'Powerhouse of prayer:' Millennials are drawn to monastic life in Prairie du Sac; CapTimes profiles Cistercian nuns
PRAIRIE DU SAC — Sister Christina Marie, 33, was an entomologist. Sister Mary Benedicta, 36, studied to be an aeronautical engineer. And Sister Mary Bede, 30, intended to become a professional violinist.continue at The Cap Times
They left those lives to become nuns, cloistered together at Valley of Our Lady Monastery in a small village in Sauk County. It’s home to a Cistercian order, the only Catholic convent of its kind in the country.
In four weeks, Erin Wells, 24, heads there, too.
She’ll come from her parents' house in Columbus, Ohio, after earning a degree in mechanical engineering from Ohio State University. She’ll sell her car, get rid of most of her possessions and bring only a few things, including a Bible and her rosary.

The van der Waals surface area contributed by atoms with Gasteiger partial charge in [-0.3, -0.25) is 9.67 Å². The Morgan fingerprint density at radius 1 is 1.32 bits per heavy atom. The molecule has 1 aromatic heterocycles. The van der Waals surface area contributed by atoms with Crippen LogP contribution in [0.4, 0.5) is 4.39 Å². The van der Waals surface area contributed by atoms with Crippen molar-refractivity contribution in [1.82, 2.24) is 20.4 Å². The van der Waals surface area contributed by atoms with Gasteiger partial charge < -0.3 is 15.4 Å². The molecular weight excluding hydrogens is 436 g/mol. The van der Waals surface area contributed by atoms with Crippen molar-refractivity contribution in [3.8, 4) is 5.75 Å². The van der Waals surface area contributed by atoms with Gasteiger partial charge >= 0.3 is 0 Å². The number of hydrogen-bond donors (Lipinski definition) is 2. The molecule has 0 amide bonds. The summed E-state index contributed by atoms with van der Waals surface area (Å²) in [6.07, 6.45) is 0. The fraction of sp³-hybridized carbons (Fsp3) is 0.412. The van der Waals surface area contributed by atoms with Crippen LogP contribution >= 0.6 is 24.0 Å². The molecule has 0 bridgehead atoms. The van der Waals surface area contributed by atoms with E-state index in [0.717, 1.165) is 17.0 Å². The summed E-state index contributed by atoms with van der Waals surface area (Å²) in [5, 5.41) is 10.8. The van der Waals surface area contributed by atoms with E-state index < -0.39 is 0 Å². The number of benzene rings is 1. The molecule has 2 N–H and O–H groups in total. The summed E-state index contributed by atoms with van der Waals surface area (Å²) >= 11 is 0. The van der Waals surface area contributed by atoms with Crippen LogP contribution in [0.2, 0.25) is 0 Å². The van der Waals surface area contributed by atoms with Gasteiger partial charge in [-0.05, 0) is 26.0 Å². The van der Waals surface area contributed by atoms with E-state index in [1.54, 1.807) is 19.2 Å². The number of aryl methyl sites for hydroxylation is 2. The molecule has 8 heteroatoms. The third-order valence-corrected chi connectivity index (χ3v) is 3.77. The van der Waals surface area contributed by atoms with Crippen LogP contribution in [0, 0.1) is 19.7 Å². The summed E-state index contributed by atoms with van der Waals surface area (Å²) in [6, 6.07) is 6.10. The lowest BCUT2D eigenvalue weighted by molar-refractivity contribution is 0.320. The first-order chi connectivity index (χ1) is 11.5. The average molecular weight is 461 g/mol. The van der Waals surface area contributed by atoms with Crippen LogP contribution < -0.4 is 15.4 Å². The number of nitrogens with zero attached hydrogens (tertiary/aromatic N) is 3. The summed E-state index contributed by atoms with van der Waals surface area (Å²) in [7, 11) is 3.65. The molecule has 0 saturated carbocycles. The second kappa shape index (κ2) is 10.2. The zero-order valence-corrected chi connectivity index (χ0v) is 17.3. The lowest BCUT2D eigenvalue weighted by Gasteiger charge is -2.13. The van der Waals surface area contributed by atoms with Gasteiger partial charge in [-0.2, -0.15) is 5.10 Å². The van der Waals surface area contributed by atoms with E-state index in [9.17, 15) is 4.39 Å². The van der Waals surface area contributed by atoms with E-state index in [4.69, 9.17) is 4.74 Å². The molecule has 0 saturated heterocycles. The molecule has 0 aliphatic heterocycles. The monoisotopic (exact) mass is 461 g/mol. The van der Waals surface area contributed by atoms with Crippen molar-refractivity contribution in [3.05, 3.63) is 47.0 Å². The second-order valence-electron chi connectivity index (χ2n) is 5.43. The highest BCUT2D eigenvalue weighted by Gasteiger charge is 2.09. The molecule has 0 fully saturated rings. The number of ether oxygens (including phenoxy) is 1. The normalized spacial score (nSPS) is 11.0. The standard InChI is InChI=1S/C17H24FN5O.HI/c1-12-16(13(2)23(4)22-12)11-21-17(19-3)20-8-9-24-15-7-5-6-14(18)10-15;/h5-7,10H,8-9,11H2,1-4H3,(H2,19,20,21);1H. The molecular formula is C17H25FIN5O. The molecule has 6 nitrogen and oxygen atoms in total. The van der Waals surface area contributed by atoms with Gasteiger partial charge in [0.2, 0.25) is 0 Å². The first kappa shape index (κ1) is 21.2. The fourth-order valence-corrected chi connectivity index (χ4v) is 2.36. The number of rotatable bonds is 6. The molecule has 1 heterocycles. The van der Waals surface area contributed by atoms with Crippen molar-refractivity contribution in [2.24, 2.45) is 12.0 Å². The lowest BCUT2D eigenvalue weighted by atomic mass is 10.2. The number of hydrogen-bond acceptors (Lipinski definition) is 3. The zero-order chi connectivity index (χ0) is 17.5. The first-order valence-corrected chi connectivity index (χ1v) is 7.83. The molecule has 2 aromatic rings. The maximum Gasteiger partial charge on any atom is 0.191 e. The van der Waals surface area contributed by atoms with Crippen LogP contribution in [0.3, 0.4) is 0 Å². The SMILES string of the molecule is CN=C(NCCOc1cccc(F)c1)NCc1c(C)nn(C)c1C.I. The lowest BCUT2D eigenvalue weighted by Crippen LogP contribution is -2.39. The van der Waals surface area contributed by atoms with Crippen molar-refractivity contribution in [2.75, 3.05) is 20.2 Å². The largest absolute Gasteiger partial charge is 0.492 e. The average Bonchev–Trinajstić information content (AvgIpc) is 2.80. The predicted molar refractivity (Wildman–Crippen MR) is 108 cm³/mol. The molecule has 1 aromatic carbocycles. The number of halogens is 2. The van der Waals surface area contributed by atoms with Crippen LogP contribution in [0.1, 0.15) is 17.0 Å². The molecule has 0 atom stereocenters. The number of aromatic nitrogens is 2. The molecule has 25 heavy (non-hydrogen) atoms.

“I went to college thinking I was going to be an engineer, work for Honda and travel to Japan all the time,” she said, “and be rich and write a book and be on the New York Times best-seller list.”
Now Wells is set to be part of an ancient tradition of communal religious life known as contemplative monasticism. She will live simply, becoming singularly focused on prayer, talking and listening to God without distraction.
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